Come up with an assessment-based strategy
Migration processes need to be planned thoroughly to ensure minimal hiccups and overall efficient utilization of all available resources. This requires teams to develop solid, assessment-based strategies that can help them navigate their respective migrations well. The first step for each team would be to establish a current baseline at which they’re operating. This could mean simply listing down all the tools that need to be left behind, the new tools that are expected to take their place, and how the migration is expected to affect the existing workflow of the team. It can also entail doing in-depth research to determine the time and effort (in terms of average work hours per day) that it would take a team to migrate successfully to each new tool.
Each individual migration can be broken down into different steps, like data migration and developer onboarding. Determining the time, effort, and other resources required to execute a migration allows teams to pre-empt the net investment behind each step and aptly report it to senior executives. The teams can then sit down with these executives to come up with strategies that can help them minimize investment risks related to the migration and use every available resource sensibly. Clear, assessment-backed strategies allow teams to develop a solid blueprint that they can refer to in case they face any problems during the migration. The primary purpose of this step is to help project leaders and managers gain complete visibility into the migration process and give them the ability to make sound, data-backed decisions.
The assumption being made here, of course, is that the business in question would choose a distributed migration approach instead of a centralized migration, which can be a more complicated process. In a tool-based migration approach, several small teams are set up to oversee the migration of different tools, like updating a certain package to a newer version or adopting a new deployment pipeline. Each of these teams can then be monitored by more central teams that manage the migration of large chunks of tools and services related to a particular section of the business, for example, customer relationship management or data analytics. This model of migration is usually preferred over a centralized migration due to the agility and flexibility it adds to the overall process. A distributed migration strategy allows teams to work at their own pace and migrate according to what they deem to be the best approach. It also allows executives to gain much greater visibility into the migration process due to the extensive documentation carried out by teams at each sub-level.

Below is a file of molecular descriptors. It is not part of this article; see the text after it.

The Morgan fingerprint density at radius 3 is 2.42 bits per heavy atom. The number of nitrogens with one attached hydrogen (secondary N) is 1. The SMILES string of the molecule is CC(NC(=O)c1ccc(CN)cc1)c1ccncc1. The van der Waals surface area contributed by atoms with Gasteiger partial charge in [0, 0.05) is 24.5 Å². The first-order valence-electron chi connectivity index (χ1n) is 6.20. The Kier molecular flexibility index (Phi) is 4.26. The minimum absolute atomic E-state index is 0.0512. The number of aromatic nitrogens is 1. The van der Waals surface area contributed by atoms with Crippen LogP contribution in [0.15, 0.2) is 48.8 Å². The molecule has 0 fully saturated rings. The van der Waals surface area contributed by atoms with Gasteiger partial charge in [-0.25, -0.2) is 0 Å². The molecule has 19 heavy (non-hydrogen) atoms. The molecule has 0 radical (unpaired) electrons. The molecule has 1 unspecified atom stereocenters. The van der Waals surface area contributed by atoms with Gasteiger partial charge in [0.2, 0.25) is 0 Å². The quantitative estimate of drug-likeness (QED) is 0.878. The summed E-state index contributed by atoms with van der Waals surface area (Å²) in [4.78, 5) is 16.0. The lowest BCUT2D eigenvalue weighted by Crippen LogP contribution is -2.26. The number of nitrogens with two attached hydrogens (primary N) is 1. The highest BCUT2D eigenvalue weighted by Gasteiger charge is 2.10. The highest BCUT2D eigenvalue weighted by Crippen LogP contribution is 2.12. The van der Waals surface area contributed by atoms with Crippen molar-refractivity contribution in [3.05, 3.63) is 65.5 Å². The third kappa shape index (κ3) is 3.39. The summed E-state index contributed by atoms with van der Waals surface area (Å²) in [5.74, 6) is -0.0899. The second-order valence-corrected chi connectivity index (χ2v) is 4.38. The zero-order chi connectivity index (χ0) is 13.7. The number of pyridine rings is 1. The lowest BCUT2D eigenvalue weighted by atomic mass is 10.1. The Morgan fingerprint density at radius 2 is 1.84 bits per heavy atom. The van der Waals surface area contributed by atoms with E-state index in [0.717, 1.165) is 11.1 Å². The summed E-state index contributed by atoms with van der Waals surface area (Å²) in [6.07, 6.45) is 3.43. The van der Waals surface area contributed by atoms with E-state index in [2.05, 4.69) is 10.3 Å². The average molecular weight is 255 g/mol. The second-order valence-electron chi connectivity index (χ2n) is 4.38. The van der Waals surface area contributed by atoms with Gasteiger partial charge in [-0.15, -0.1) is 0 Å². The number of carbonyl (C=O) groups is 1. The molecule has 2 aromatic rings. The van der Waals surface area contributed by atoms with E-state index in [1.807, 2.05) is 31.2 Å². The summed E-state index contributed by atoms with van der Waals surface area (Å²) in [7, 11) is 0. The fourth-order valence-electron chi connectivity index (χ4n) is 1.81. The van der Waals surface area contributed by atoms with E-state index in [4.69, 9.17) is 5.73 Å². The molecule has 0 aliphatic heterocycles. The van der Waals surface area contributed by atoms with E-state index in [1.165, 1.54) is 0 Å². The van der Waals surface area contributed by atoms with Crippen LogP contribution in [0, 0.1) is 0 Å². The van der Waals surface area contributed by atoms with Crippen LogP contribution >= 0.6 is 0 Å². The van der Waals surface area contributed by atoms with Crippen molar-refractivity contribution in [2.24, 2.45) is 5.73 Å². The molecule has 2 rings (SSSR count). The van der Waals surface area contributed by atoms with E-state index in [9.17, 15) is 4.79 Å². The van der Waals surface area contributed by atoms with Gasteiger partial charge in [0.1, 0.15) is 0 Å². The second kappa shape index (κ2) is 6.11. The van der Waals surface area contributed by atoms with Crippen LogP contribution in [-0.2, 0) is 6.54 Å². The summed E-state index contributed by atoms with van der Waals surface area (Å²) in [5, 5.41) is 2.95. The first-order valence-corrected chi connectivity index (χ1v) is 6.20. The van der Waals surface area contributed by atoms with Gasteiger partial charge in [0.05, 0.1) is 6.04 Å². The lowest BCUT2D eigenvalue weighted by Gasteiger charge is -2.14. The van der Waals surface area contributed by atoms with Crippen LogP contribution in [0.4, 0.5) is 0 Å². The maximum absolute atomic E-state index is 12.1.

Set up clear instructions for the migration
Migrating to a new operating or development environment will more than likely be overwhelming for your teams. The absence of clear migration instructions can lead to frequent problems and bottlenecks within the migration process, thereby rendering it inefficient. Setting up migration resources like how-to guides, FAQs, and white papers can help solve this problem. Reference resources allow teams to understand their problems and solve them independently without waiting for vendor tech support. This allows them to function independently and complete the migration process much quicker. What resources you set up to assist teams with their migration efforts completely depends on the teams and the kind of migration they’re undertaking.
If a team is handling the task of migrating from an old API to a newer, more efficient one, they should be allowed access to the developer portals for both of these APIs. They should also be aware of any supplementary information (including how-to instructions) provided by the vendors selling the new API. Having ready access to all of these resources will allow the team to fully understand the context and scope of the migration and proceed accordingly. The documentation set up during previous migration efforts is also helpful here. It can allow teams to learn about the strategies used during similar migrations in the past and examine their effectiveness. In fact, future reference is one of the key reasons why it is important to properly maintain every step of a documentation process.